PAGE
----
Blasts reinforced the feeling that terrorism remains part of the national landscape.
Two explosions at the finish line of the Boston Marathon killed three people and injured more than 130 others while shattering the festive nature of the race and reigniting national fears about terrorism.
President Obama promptly characterized the incident as a terrorist attack, making official what many citizens had already concluded. The attack created pandemonium in the streets of Boston and a keen sense of unrest elsewhere.
"The American people will say a prayer for Boston tonight," Obama said. "And Michelle and I send our deepest thoughts and prayers to the families of the victims in the wake of this senseless loss."
About an hour after the Copley Square explosions, there were reports of another explosion at the JFK Library in Boston. The Boston police commissioner says that the incident at the library, which was a fire, seems to be unrelated to the Boston Marathon explosion.
For many in Boston, and throughout the country, the incident drew immediate parallels to the attack on the World Trade Center in New York City nearly a dozen years earlier. More than anything, it reinforced the feeling that terrorism remains part of the national landscape.
“Everyone here is feeling extremely uneasy because situations like this don’t happen in Boston,” said Lawrence Rock, a medical device salesman who lives in Boston, in an interview with BET.com.
The marathon, one of the largest and most prestigious events for runners in the United States, drew more than 23,000 participants. Roughly 17,000 had completed the race at the time of the bombings. The remaining runners were diverted or stopped.
Jason Marshall, a salesman for a health care company in Boston, was one such runner in the marathon. He was stopped at the 20-mile mark and told by officials of the explosions and that the race was cancelled.
“I immediately got calls from family members and friends who were concerned about me,” Marshall told BET.com. “But I got concerned because I had family members — my parents, my sister and my seven-month-old nephew — who were waiting for me at the finish line.”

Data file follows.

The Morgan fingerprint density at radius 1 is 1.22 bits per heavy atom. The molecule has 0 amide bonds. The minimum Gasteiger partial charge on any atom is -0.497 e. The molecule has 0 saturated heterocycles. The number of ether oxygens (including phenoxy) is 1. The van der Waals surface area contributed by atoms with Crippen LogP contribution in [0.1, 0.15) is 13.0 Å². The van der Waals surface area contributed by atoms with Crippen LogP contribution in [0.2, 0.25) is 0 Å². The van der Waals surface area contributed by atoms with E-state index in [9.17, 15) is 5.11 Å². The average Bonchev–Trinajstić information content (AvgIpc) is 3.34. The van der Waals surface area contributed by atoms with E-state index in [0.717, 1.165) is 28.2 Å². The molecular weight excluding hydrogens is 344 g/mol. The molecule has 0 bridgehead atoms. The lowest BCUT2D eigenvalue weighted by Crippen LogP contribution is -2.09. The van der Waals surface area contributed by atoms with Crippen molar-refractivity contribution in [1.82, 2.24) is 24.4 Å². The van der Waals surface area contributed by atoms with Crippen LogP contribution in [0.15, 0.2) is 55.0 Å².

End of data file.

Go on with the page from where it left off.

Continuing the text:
In the end, he said, all his relatives were safe. But he and others he encountered were stunned and horrified.
“I am completely in shock,” Marshall said. “It’s wild. People seemed to be traumatized out there. I feel bad that I couldn’t complete the race I had trained for over the last five months. But there are people going through far more turmoil than that.”
Google and Red Cross have established an online person finder to help family members and friends find their loved ones. Cell phone service in Boston was overloaded after the attacks and some reports claimed that government officials had "shut down cell service to prevent more explosives from being detonated remotely," CNN reports. Sprint and Verizon Wireless disputed those claims.
Abdul Hafiz, a student at Northeastern University in Boston, said that the explosion had created “an extremely trying time for students here.”
Hafiz, a junior from Staten Island, New York, majoring in political science and international affairs, said: “Students here are shocked and stunned. It reminds us that we still have a level of terrorism that is still plaguing our communities. This is a reminder that the threat of terrorism is not going away any time soon.”
Officials ask that if you have information about the bombings, please call 1-800-494-TIPS.
BET's thoughts are with those affected by the bombing tragedy in Boston. Relatives of missing persons in Boston can call the Mayor’s Hotline at 617-635-4500.
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(Photo: David L. Ryan/The Boston Globe via Getty Images)